Patterns in Crew-Initiated Photography of Earth from the ISS: Is Earth Observation a Salutogenic Experience?

  • Julie A. Robinson
  • Kelley J. Slack
  • Valerie Olson
  • Michael H. Trenchard
  • Kimberly J. Willis
  • Pamela J. Baskin
  • Jennifer E. Boyd
Chapter
Part of the Space Technology Library book series (SPTL, volume 29)

Abstract

To provide for crewmember well-being on future exploration missions, understanding coping strategies that International Space Station (ISS) crewmembers adopt to mitigate the inherent stress of long-duration confinement is important. A recent retrospective survey of flown astronauts found that the most commonly reported psychologically enriching aspects of spaceflight had to do with their perceptions of Earth. ISS crewmembers photograph Earth both volitionally and in response to requests from Crew Earth Observations (CEO) scientists. Automatically recorded data from the camera can be used to test hypotheses about factors correlated with self-initiated crewmember photography. The present study used these objective in-flight data to investigate the nature of voluntary photographic activity. We examined the distribution of photographs with respect to time, crew, and subject matter. We determined whether the frequency fluctuated in conjunction with major mission events such as vehicle dockings and extravehicular activities (EVAs, or spacewalks), relative to the norm for the relevant crew. We also examined the influence of geographic and temporal patterns on frequency of Earth photography activities. We tested the hypotheses that there would be peak photography intensity over locations of personal interest, as well as on weekends.

Of nearly 200,000 photographs taken on eight ISS expeditions, 84.5% were crew-initiated. Once a crewmember went to the window for a CEO request, he or she was more likely to take photographs for his or her own interest. Fewer self-initiated images were taken during and immediately preceding major station events. Crewmembers were more likely to take self-initiated images during periods when they had more free time. Analysis indicated some phasing in patterns of photography during the course of a mission, although it did not suggest that psychological functioning was lower during the third quarter of confinement (i.e., no third-quarter effect was found). Earth photography is a self-initiated positive activity of possible importance for salutogenesis (increase in well-being) of astronauts on long-duration missions. Scientific requests for photography through CEO play an important role in facilitating crew-initiated photography. Consideration should be given to developing substitute activities for crewmembers in future exploration missions where there will not be the opportunity to look at Earth, such as on long-duration transits to Mars.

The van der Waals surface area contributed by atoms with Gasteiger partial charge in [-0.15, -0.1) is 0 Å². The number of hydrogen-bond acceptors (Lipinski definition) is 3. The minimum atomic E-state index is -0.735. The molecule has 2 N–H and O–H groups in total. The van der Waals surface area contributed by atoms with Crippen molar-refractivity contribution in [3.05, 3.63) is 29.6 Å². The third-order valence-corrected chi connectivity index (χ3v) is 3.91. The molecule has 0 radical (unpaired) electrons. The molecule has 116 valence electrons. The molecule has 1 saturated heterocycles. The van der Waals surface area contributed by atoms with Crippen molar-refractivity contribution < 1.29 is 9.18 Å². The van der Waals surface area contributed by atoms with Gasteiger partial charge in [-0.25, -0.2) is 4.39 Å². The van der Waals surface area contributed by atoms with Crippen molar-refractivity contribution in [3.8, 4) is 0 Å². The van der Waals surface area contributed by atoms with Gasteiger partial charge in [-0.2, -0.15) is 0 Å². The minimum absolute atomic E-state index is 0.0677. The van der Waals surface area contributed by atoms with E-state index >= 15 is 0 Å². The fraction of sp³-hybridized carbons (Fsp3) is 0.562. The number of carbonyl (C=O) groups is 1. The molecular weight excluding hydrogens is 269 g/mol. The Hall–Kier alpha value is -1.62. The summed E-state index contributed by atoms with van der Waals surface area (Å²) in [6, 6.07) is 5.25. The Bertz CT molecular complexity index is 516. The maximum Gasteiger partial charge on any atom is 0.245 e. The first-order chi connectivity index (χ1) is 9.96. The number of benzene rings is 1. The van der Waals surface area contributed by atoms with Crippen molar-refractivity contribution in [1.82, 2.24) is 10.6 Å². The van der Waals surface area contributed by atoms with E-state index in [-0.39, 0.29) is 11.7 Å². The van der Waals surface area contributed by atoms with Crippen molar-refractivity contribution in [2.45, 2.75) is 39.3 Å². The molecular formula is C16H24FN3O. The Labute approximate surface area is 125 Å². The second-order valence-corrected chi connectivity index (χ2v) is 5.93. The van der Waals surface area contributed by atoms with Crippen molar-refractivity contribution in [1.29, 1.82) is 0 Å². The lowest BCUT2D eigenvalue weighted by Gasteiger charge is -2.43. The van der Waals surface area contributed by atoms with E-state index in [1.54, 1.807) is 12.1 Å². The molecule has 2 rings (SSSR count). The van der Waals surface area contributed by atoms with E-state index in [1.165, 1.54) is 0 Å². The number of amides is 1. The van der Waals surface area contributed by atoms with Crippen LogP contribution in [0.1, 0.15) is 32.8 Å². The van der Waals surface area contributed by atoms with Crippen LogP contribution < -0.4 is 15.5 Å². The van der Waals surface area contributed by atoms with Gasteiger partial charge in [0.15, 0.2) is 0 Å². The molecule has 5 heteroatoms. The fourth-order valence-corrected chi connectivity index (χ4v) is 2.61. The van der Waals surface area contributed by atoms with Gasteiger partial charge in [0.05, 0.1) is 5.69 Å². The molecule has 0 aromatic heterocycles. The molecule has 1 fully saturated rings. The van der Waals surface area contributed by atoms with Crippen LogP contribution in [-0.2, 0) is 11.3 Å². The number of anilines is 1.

References

  1. Apt, J., Wilkinson, J., Helfert, M.: Orbit: NASA Astronauts Photograph the Earth. National Geographic Society, Washington, DC (1996)Google Scholar
  2. Ball, J.R., Evans, C.H., Jr. (eds.): Safe Passage: Astronaut Care for Exploration Missions. Committee on Creating a Vision for Space Medicine During Travel Beyond Earth Orbit, Board on Health Sciences Policy, National Institute of Medicine, National Academy Press, Washington, DC (2001)Google Scholar
  3. Bechtel, R.B., Berning, A.: The third-quarter phenomenon: do people experience discomfort after stress has passed? In: Harrison, A.A., Clearwater, Y.A., McKay, C.P. (eds.) From Antarctica to Outer Space: Life in Isolation and Confinement, pp. 261–266. Springer, New York (1991)CrossRefGoogle Scholar
  4. Connors, M.M., Harrison, A.A., Akins, F.R.: Living Aloft: Human Requirements for Extended Spaceflight, NASA SP-483, Washington, DC (1985)Google Scholar
  5. Ethier, B.: John Glenn: First American to Orbit the Earth, American History (1997). Available at http://www.historynet.com/john-glenn-first-american-to-orbit-the-earth.htm. Accessed 13 Mar 2012